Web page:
Borderline Personality Disorder can make someone so difficult to love because they’ve likely learned, from childhood experiences, that it’s not safe to love. They’ve learned that they have to leave people so they don’t get left by the people they care about.
This is why you see so many behaviors that hurt and don’t make sense, whether it’s risk-taking behavior, impulsive behavior, or self-destructive behavior. The goal of this post is not to excuse BPD behaviors.
People still need to be held accountable for their actions regardless of their mental health condition. But, this does not mean you can’t develop a close relationship or romantic relationship with someone who has BPD.
By the end of this blog, you will have the tools to approach your relationship from a new, healthy perspective. Keep in mind that you can work to be a better partner for your loved one, but, without them doing the work too, you can’t build a healthy relationship together.
This post is all about borderline personality disorder in relationships.
TIPS FOR BPD:
1. You can only do so much to help your partner
If you’re researching how to be the best possible partner for someone with BPD, then you’re already doing the hard work. You’re committed to being in your partner’s life, diagnosis or no diagnosis.
As you learn more about what BPD means and what it means for you as the partner, you also have to keep in mind that there’s only so much you can do. You can love them and support them on their journey to get healthier, but they need to do the work on their own.
They need to have the motivation within themselves. This is the first tip because it’s the most important tip for you to care about your health and to realize that your relationship might become too taxing to be worth it if they don’t do the work on their end.
2. Remember that Borderline Personality Disorder is treatable
While it’s true that your partner needs to be on their work personal growth and improving their mental health, you have lots of reasons to be optimistic. A BPD diagnosis is treatable and your partner can learn healthier ways of relating to people.
The most effective treatments are talk therapy or psychotherapy and medication, though medication is used much less frequently than therapy.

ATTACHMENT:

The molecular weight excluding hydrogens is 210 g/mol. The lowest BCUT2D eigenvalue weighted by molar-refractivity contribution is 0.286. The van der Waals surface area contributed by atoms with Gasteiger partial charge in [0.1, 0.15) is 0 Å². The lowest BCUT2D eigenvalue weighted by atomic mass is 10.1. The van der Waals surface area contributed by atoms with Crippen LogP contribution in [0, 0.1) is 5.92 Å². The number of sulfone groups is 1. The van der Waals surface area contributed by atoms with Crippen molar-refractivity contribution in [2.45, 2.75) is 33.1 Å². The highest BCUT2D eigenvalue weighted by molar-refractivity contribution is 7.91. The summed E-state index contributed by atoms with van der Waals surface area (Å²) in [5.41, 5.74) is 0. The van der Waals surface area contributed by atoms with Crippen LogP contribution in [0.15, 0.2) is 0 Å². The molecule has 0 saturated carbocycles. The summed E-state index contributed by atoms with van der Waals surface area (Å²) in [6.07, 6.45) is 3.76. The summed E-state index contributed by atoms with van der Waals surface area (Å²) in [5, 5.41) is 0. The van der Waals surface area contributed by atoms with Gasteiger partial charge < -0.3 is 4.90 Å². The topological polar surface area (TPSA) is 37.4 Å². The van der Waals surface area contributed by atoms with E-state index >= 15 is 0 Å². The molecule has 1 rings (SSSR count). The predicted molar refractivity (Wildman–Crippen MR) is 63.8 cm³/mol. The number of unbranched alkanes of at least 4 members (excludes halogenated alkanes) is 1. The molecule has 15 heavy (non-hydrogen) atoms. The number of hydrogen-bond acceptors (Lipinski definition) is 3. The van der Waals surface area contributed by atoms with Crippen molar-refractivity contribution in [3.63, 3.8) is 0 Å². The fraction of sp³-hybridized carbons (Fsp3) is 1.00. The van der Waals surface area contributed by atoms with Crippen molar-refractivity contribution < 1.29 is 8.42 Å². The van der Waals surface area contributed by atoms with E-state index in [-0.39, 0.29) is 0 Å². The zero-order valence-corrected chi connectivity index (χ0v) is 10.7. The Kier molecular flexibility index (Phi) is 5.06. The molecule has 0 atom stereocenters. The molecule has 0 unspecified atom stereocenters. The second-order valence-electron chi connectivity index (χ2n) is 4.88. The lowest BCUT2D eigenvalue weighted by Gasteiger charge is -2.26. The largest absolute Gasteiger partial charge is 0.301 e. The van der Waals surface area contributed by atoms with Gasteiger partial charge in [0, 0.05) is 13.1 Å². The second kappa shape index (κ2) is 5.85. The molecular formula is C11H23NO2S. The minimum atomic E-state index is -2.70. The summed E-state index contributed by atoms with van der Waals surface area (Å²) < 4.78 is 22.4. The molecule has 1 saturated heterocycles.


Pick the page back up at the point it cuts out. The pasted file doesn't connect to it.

In this case, individual therapy will help your partner unlearn some of the harmful beliefs that cause them to overreact to stressful situations and talk through the fears and motivations they have in the way they interact with people.
3. Never underestimate the power of someone’s personal choice
The further you dive into BPD research, the easier it will become to develop a codependent relationship in which you feel the need to care for your partner. There’s nothing wrong with caring for your partner.
They are dealing with a stressful, scary diagnosis that largely will change the way they identify with the world. However, this becomes problematic when you begin to adopt a “savior” attitude, in which you unintentionally start to believe that you know what’s best for your partner.
This usually comes from a combination of two factors: 1) you don’t have a diagnosis like they do and 2) they hesitate to do the mental health work you want them to do at the pace you’d like.
Understandably, you want your partner to become the best version of themselves as quickly as possible. But, you have to remember that they are their own person with their own choices, and that’s the person you love.
4. Keep an eye out for self-destructive behavior
Self-destructive behaviors can look like self-harm, reckless behavior, substance abuse, and more. BPD often will cause your partner to be extremely afraid of losing you to the point where they engage in behaviors that would cause them to lose you so it remains within their control.
In other words, your BPD partner will become self-destructive as a way to cope with the intense fear of being alone and being abandoned. If they cause you to abandon them, then they can’t be hurt the same way they can if they let themselves believe you’ll stay and you end up leaving.
5. Make space for open conversations and have them often
While there’s no way to ensure that your partner believes you when you tell them you love them and tell them you’ll stay, you can initiate conversations with them. Be open, even if they’re afraid to be, and model trust.
Communication is an effective way to contradict the thoughts they have that tell you’ll leave and that contribute to their emotional instability. Depending on their experiences with communication growing up, they might not respond well to you being vulnerable with them.